The Solution to Autism and Sleep

Heavy blankets…tried it. Melatonin…tried it. Baths before bedtime…tried it. As much physical activity during the day to make my 5-year-old son with autism tired…tried it. Benedryl…tried it. Soothing noise maker in the room…tried it. Repetitive mantra “it’s time to sleep…it’s time to sleep”…tried it. (you can read that blog at

I think we’ve tried just about everything we can think of to get our son to sleep…and sleep well throughout the night.

I feel like a total failure.

All those things mentioned above have helped from time-to-time…and I would encourage you to try any if not all of them to see if they will help your child sleep. (consult physician before you do too much with meds)

I’m convinced there is no right or perfect answer to get PDD kids to sleep. There can’t be–just like children on the autism spectrum, every situation is totally different. And there doesn’t seem to be a rhyme to the reason.

Sometimes when William is so tired we think he’ll sleep all through the night…then 4:00 AM rolls around and he starts calling out…”drink…drink…DRINK!” Yes, we’ve put a drink by his bed…doesn’t stop. It’s not a drink he wants–he doesn’t like being awake in the dark.

Before we had children my wife and I always commented how we would “never” let our children sleep in our bed. We still are not fans of that–but I will admit there have been a few dozen times over 5 years where we’re so dang tired that we’ll put him in our bed just to get him some sleep and us some sleep–and then again, there are times when even that doesn’t work.

We’ll go months with him sleeping well…maybe not even waking up once. Then for no obvious reason, he’ll wake up 3, 4, 5 times a night–and that will go on for a few weeks…then he’ll go back to sleeping well.

Tired, cranky, sluggish…and I’m not even talking about my son…I’m talking about me! Ahhhhh the joys of autism.

And people without kids on the spectrum say, “Oh I know just how you feel.” REALLY….YA THINK SO? Uhhhh NO YOU DON’T!!!

So what’s the meta-message from this rambling blog?
1) Deal with it…get your rest when you can…help your spouse as much as possible…a 20 minute nap is valuable
2) Hey, there are times having a child with autism stink! (shocking I know)
3) Within reason, try anything and everything you feel comfortable with–I certainly would consult a doctor before you get to deep into medication
4) Love your child…it’s not like they’re doing this to you in spite or anything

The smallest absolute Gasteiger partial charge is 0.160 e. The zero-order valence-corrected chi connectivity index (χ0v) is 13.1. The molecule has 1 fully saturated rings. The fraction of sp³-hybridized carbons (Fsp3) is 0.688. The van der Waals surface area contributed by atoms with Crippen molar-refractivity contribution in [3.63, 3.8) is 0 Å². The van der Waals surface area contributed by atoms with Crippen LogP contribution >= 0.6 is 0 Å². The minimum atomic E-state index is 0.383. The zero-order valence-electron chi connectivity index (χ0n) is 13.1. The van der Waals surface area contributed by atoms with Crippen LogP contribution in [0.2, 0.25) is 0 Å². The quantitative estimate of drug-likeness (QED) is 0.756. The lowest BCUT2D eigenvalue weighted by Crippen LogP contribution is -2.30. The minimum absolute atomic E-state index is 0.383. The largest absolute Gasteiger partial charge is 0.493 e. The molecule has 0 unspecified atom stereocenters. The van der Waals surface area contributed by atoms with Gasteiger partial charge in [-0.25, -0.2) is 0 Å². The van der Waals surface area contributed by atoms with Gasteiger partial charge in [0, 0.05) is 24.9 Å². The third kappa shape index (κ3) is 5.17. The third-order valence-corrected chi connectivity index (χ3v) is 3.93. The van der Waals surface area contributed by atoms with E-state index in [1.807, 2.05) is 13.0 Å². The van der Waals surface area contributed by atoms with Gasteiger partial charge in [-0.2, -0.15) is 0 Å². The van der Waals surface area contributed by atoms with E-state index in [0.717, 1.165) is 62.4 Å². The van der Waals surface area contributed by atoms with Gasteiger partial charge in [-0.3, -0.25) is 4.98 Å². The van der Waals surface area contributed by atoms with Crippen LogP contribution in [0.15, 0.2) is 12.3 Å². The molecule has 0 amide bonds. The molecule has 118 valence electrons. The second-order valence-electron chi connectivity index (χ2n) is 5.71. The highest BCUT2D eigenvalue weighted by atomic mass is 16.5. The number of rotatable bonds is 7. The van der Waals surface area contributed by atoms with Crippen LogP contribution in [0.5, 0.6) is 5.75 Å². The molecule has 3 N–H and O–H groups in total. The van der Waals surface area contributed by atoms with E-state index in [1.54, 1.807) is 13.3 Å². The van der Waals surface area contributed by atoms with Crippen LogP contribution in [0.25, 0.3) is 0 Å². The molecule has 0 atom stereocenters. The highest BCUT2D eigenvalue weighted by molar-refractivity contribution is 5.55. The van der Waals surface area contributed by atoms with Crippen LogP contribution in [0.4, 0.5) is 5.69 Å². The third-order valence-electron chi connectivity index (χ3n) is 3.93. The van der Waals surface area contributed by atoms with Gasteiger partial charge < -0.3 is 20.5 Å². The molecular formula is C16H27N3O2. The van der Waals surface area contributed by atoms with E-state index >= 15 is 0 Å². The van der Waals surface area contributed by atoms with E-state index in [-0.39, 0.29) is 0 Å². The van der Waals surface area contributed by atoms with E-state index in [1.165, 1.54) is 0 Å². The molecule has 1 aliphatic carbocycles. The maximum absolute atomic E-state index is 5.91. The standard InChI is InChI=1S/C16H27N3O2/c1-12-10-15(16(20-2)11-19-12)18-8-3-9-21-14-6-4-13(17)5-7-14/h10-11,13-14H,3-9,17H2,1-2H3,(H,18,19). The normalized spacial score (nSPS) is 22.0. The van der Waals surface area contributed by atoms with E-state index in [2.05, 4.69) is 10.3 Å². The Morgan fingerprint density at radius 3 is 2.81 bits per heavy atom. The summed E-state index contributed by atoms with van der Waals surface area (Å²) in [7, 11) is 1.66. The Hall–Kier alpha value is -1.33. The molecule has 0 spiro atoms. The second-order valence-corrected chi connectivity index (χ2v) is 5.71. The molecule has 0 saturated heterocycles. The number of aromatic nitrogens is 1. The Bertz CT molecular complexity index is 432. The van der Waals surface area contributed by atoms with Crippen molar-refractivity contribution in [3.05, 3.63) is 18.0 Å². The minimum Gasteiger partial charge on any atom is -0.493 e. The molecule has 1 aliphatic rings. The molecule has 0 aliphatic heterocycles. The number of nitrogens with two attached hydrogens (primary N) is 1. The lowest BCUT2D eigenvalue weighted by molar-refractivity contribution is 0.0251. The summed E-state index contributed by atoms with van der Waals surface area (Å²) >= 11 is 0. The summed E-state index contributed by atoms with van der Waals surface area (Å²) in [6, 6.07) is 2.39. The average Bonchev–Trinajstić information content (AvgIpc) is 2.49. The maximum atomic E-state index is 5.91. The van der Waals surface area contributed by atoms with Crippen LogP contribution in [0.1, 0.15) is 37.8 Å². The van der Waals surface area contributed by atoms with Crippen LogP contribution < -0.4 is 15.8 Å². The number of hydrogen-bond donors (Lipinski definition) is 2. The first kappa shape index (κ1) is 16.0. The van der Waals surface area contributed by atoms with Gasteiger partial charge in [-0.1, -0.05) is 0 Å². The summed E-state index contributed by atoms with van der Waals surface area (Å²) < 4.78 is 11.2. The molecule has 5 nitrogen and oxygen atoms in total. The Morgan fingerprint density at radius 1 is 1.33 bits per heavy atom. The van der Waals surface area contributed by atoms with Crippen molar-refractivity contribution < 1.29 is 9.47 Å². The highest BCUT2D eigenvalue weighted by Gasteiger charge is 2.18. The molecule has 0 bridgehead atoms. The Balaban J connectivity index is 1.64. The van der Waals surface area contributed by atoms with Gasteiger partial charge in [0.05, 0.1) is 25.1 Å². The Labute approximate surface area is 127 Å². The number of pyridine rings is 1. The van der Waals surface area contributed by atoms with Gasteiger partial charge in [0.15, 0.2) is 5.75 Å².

5) Congratulations…you’re in a very unique club…and you’re not alone

10 responses to “The Solution to Autism and Sleep

  1. This came at JUST the right time. We’re on our family vacation right now and as you can imagine sleeping in a different bed in a hotel room has made for some very long nights. It truly is nice not to be alone. Thanks again for the right post at the right time.

  2. We’ve been in the same situation with our 6 year old austistic daughter. So many nights of “please just let us get some sleep.” We finally stopped battling with her and put a red colored nightlite in her room and said just play until you fall asleep. If she’s not asleep by 9:15 we’ll go up and make her get in bed and tuck her in… sometimes that works, sometimes she jumps right back up when we walk back down. Her sleep patterns got better when she started school and she generally sleeps well unless she takes a nap (which we try hard to prevent) otherwise she will be up until the wee hours. It took a long time for us to make her understand that if she wakes up in the night that she cannot make noise while other are sleeping. I don’t think she understands why but I guess we finally got through to her that that is what you do.

  3. Yeah it absolutely makes no sense at all…we’ll be in strange place, he’ll stay in the bed and zonk out. We’ll be at another strange place…he’ll run to our bed. Then he’ll do the same thing when we’re at our house. There is just no way to foresee or anticipate or solve the sleep issue. I’ll go to his room some nights and you could drive a train through his room and he wouldn’t notice. The next night I’ll open a door and it’ll chime and he’s up for hours…what is that? It’s nice to know there are many of us out there struggling with similar issues

  4. The families I work with have often complained about the inconsistent sleep patterns and cyles in their little ones. We have tried many interventions such as scheduling, increased activities, and diet, but nothing seems to work. Our hope was that, as they mature there would be a change but based on these post we should not hope for that. Thanks for sharing